NEW ORLEANS — The New Orleans City Attorney has stated that the mayor is an employee of the city of New Orleans and therefore the city's travel policies apply to her.
According to the memorandum written by City Attorney Donesia Turner, the city's home rule charter and the Louisiana code of ethics both state that New Orleans' elected officials are employees of the City of New Orleans.
The city’s travel policy states, “Employees are required to purchase the lowest airfare available…Employees who choose an upgrade from coach, economy, or business class flights are solely responsible for the difference in cost.”
Turner's memorandum is not a legal ruling.
It also states that the travel policy set by the CAO must be followed by all offices, including the Office of the Mayor.
Mayor Cantrell has refused to pay the city roughly $30,000 she charged this year to upgrade her city air travel to business and first class.
Earlier this month, Cantrell said that all expenses she incurred while doing business on behalf of the city do not need to be reimbursed.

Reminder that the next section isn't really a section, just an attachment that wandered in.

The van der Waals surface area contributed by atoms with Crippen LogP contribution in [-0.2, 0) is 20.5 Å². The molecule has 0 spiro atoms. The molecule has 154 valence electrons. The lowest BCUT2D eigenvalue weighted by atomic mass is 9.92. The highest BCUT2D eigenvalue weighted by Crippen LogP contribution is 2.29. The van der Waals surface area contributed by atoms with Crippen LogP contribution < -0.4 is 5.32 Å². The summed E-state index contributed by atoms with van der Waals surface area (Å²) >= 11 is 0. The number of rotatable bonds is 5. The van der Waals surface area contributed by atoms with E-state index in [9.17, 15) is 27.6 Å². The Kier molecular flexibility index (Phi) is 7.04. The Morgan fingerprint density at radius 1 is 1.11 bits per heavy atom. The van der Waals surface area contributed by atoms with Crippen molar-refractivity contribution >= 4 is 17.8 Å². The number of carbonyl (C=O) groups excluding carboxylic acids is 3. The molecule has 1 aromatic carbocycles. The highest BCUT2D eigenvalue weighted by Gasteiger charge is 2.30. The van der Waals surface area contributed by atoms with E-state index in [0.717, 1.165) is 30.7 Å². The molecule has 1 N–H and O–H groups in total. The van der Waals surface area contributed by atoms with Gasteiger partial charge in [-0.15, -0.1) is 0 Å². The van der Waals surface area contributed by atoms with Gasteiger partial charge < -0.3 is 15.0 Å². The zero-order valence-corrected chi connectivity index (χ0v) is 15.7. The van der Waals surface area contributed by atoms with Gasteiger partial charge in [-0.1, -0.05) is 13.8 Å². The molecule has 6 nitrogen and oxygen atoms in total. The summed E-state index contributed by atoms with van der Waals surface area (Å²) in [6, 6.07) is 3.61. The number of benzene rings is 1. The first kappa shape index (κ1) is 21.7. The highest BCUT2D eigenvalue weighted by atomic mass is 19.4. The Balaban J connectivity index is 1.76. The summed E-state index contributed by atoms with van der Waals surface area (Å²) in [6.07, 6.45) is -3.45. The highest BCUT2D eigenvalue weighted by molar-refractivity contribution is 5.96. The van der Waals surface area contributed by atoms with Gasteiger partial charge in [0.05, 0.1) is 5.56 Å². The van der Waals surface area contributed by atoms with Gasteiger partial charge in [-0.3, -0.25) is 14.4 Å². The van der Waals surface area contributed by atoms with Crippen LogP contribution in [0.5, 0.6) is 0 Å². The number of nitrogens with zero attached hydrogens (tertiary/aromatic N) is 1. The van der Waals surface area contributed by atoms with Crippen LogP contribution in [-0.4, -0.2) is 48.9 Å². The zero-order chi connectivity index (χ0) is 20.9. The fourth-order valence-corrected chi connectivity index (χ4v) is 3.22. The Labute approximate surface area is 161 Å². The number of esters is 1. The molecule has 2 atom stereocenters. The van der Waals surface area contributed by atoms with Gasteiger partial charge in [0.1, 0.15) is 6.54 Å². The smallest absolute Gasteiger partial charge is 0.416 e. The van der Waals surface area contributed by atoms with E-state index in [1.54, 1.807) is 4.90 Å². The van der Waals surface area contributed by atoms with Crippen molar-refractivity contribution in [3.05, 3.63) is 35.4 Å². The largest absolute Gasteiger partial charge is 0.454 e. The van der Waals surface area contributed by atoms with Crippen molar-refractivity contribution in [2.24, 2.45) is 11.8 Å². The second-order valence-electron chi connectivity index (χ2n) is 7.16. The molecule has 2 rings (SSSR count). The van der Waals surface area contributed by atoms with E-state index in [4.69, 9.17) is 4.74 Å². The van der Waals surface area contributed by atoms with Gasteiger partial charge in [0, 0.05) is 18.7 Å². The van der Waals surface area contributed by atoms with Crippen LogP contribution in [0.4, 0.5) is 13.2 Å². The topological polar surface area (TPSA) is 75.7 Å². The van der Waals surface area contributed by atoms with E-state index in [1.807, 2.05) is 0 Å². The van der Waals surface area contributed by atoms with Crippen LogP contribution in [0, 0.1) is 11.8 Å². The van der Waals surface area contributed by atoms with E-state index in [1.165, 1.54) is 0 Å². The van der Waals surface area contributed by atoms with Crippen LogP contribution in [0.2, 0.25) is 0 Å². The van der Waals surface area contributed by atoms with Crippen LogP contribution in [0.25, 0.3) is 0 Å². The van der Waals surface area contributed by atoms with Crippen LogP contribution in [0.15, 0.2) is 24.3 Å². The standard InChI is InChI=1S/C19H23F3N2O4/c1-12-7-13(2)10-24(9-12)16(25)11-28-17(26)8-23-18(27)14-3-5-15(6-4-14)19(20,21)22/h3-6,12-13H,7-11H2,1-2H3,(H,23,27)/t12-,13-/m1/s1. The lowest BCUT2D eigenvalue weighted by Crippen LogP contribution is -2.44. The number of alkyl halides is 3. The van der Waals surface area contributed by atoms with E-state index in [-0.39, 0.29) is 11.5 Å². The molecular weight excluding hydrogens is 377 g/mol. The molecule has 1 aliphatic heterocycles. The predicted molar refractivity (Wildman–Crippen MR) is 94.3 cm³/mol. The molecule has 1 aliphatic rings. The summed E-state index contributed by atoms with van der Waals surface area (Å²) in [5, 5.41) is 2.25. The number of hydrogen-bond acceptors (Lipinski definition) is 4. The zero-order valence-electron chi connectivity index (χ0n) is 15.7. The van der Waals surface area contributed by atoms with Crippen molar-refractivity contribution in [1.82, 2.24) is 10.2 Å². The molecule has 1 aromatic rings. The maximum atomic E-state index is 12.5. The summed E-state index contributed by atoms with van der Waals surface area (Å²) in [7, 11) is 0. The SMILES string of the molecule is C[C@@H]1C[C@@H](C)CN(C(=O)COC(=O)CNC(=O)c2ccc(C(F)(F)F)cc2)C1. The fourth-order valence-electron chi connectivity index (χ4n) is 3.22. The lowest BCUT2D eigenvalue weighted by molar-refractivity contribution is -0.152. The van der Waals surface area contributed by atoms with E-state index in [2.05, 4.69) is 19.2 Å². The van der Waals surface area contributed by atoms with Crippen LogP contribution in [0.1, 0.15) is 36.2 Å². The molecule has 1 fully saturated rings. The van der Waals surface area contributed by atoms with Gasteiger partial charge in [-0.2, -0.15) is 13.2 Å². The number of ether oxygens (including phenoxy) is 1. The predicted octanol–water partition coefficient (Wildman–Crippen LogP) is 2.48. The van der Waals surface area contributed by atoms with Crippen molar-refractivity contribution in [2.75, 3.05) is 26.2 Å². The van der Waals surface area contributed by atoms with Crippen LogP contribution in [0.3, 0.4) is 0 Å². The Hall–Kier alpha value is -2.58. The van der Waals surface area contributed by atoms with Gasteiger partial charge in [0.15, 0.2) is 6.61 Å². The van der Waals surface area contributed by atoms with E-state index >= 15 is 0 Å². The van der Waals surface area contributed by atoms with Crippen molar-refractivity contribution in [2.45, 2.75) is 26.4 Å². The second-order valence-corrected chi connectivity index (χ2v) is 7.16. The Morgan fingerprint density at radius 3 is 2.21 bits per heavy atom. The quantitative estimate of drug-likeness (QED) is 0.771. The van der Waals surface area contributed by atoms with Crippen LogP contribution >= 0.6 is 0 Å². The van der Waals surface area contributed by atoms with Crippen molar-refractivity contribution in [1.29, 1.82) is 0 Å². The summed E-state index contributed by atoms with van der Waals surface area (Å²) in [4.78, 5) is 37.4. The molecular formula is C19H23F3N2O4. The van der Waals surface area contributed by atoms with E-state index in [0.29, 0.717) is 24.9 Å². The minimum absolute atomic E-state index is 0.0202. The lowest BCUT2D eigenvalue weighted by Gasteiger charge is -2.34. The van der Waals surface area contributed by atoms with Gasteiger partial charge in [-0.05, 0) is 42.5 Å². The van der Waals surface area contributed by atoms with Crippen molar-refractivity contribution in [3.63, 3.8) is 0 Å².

In March, the mayor spent more than $2,800 to fly first-class to Miami for a U.S. Conference of Mayors gathering. That’s about nine times the $342 NOPD Superintendent Shaun Ferguson paid to fly economy to the same meeting. Other staffers paid $677.
City Councilmembers have threatened to dock the mayor's pay for next year by $30,000 as a way to force her to pay those travel expenses.
On Tuesday, Sept. 27, Cantrell called that idea "dangerous."
“It gets pretty dangerous when you’re talking about someone’s revenue or wages they get from doing their job,” she said. “As it relates to the travel expense, nothing aligned with being luxury at all, but aligned with my health and well-being.”
Cantrell briefly said that her travel practices were now reverting to what they were pre-COVID-19, though she didn’t elaborate as to what that means or if she was implying that her travel choices were made over concern about COVID-19.
She also said that her travels brought the city back much more in revenue than they cost.
“While I know (the media) is focused on the ($30,000), which I don’t agree with that amount… when you think about the return on investment – hundreds of millions of dollars that we’re now talking about because that is real – that justifies the work being done," she said.